|Nonscombroid finfish species firms||97||97||98||100||ND||99||98||100||96||98||98||99||95||98||98||99||96||98||98||100||95||98||98||99||92||97||98||98||98||100||100||100||93||99||100||100|
|Histamine||All firms with a plan||76||83||84||83|
|Scombroid finfish Species firms||68||89||94||95||ND||90||84||87||60||73||73||77||65||78||77||79||72||82||87||88||69||76||72||71||67||68||64||65||79||84||92||91||32||84||93||96|
|Environmental chemicals||All firms with a plan||89||94||96||96|
|Aquacultured fish firms||78||91||91||94||ND||96||91||94||90||92||91||92||84||91||93||94||92||91||98||94||86||98||82||90||96||89||80||82||94||98||91||100||88||98||98||100|
|Nonscromboid finfish species firms||91||95||98||95||ND||98||98||98||93||96||98||94||96||95||98||94||96||97||100||98||96||95||98||94||92||92||96||92||97||95||99||98||89||94||100||97|
|Aquacultured drugs||All firms with a plan||93||97||98||99|
|Aquacultured fish firms||67||93||93||92||ND||96||93||88||86||89||91||84||82||93||96||88||90||91||98||96||78||96||84||92||90||87||87||84||88||98||93||100||82||96||98||100|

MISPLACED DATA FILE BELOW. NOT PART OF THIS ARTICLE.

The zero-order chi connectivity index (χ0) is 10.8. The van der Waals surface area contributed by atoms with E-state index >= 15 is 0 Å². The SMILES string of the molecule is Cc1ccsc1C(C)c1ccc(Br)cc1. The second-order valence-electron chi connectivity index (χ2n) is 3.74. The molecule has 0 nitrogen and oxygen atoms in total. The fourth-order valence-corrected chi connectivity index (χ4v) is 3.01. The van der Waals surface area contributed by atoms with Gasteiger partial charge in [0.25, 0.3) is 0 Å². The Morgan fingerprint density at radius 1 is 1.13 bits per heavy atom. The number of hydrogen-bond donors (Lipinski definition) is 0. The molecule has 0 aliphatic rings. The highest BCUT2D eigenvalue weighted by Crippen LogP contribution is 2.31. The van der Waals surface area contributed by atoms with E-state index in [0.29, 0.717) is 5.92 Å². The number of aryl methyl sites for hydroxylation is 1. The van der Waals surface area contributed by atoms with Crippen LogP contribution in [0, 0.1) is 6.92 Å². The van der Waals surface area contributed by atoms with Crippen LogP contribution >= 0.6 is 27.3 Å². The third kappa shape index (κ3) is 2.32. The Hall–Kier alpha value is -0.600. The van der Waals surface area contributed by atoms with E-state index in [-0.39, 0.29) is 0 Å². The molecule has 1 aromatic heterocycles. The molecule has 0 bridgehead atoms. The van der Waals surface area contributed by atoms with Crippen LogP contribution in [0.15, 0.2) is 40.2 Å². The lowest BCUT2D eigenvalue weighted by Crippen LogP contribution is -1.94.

|Food additives||All firms with a plan||89||92||94||95|
|Physical hazards||All firms with a plan||89||94||97||96|
|Mixed fishery products firms||93||94||96||96||ND||94||96||95||90||90||93||98||97||96||95||98||100||96||96||99||93||96||95||99||90||92||95||99||100||98||99||99||90||98||100||100|
|Breaded/Stuffed seafood firms||89||97||97||96||ND||97||97||97||94||98||97||97||93||95||96||95||90||96||98||97||95||96||97||95||92||93||96||94||94||98||100||100||87||87||99||98|
DOMESTIC MOLLUSCAN SHELLFISH INDUSTRY PROGRESS
Tables 1 and 2 do not contain data from processors of raw molluscan shellfish (i.e., oysters, clams, mussels). That is because State shellfish control authorities inspect these processors under the National Shellfish Sanitation Program (NSSP) and the results are not compiled into FDA's National Seafood HACCP Inspection Database. The NSSP is a Federal/State cooperative arrangement for the regulation of the raw molluscan shellfish industry, under which State regulatory authorities inspect these processors and FDA audits each State regulatory program. As part of this audit, each year FDA shellfish specialists accompany State inspectors on a number of their inspections. A total of 255 accompanied inspections were performed in 2001. This number represents more than 10% of the total number of these kinds of processors nationwide.